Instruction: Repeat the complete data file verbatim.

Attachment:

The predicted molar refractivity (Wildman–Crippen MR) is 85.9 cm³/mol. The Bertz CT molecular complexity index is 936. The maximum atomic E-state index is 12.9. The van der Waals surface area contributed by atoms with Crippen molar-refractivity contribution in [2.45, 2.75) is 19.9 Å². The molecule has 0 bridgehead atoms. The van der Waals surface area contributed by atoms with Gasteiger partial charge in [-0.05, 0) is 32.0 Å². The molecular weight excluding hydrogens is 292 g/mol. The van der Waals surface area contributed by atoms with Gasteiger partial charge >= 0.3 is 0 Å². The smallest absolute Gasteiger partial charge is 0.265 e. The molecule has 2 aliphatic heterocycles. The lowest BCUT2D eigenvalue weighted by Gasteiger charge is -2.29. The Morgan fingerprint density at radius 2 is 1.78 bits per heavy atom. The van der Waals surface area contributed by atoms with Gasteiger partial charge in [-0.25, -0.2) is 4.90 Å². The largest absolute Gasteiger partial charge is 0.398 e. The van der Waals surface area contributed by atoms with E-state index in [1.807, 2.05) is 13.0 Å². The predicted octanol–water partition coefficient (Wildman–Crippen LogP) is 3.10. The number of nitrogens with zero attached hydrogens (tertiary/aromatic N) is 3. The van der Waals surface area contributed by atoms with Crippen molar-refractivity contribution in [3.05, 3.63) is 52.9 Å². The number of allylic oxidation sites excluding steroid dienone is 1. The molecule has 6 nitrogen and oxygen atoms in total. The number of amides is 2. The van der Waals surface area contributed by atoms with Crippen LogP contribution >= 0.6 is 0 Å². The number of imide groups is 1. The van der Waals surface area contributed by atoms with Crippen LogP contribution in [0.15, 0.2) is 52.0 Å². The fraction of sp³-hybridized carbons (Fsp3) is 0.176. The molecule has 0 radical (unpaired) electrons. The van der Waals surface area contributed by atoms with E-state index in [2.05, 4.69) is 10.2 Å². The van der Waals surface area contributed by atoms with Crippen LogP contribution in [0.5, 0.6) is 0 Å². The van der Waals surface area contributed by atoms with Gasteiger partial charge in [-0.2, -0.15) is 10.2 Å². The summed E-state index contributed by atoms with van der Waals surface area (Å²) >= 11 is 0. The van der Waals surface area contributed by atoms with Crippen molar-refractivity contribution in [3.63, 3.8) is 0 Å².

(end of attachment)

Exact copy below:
The predicted molar refractivity (Wildman–Crippen MR) is 85.9 cm³/mol. The Bertz CT molecular complexity index is 936. The maximum atomic E-state index is 12.9. The van der Waals surface area contributed by atoms with Crippen molar-refractivity contribution in [2.45, 2.75) is 19.9 Å². The molecule has 0 bridgehead atoms. The van der Waals surface area contributed by atoms with Gasteiger partial charge in [-0.05, 0) is 32.0 Å². The molecular weight excluding hydrogens is 292 g/mol. The van der Waals surface area contributed by atoms with Gasteiger partial charge >= 0.3 is 0 Å². The smallest absolute Gasteiger partial charge is 0.265 e. The molecule has 2 aliphatic heterocycles. The lowest BCUT2D eigenvalue weighted by Gasteiger charge is -2.29. The Morgan fingerprint density at radius 2 is 1.78 bits per heavy atom. The van der Waals surface area contributed by atoms with Gasteiger partial charge in [-0.25, -0.2) is 4.90 Å². The largest absolute Gasteiger partial charge is 0.398 e. The van der Waals surface area contributed by atoms with E-state index in [1.807, 2.05) is 13.0 Å². The predicted octanol–water partition coefficient (Wildman–Crippen LogP) is 3.10. The number of nitrogens with zero attached hydrogens (tertiary/aromatic N) is 3. The van der Waals surface area contributed by atoms with Crippen molar-refractivity contribution in [3.05, 3.63) is 52.9 Å². The number of allylic oxidation sites excluding steroid dienone is 1. The molecule has 6 nitrogen and oxygen atoms in total. The number of amides is 2. The van der Waals surface area contributed by atoms with Crippen LogP contribution >= 0.6 is 0 Å². The number of imide groups is 1. The van der Waals surface area contributed by atoms with Crippen LogP contribution in [0.15, 0.2) is 52.0 Å². The fraction of sp³-hybridized carbons (Fsp3) is 0.176. The molecule has 0 radical (unpaired) electrons. The van der Waals surface area contributed by atoms with E-state index in [2.05, 4.69) is 10.2 Å². The van der Waals surface area contributed by atoms with Crippen LogP contribution in [0.5, 0.6) is 0 Å². The van der Waals surface area contributed by atoms with Gasteiger partial charge in [-0.2, -0.15) is 10.2 Å². The summed E-state index contributed by atoms with van der Waals surface area (Å²) >= 11 is 0. The van der Waals surface area contributed by atoms with Crippen molar-refractivity contribution in [3.63, 3.8) is 0 Å².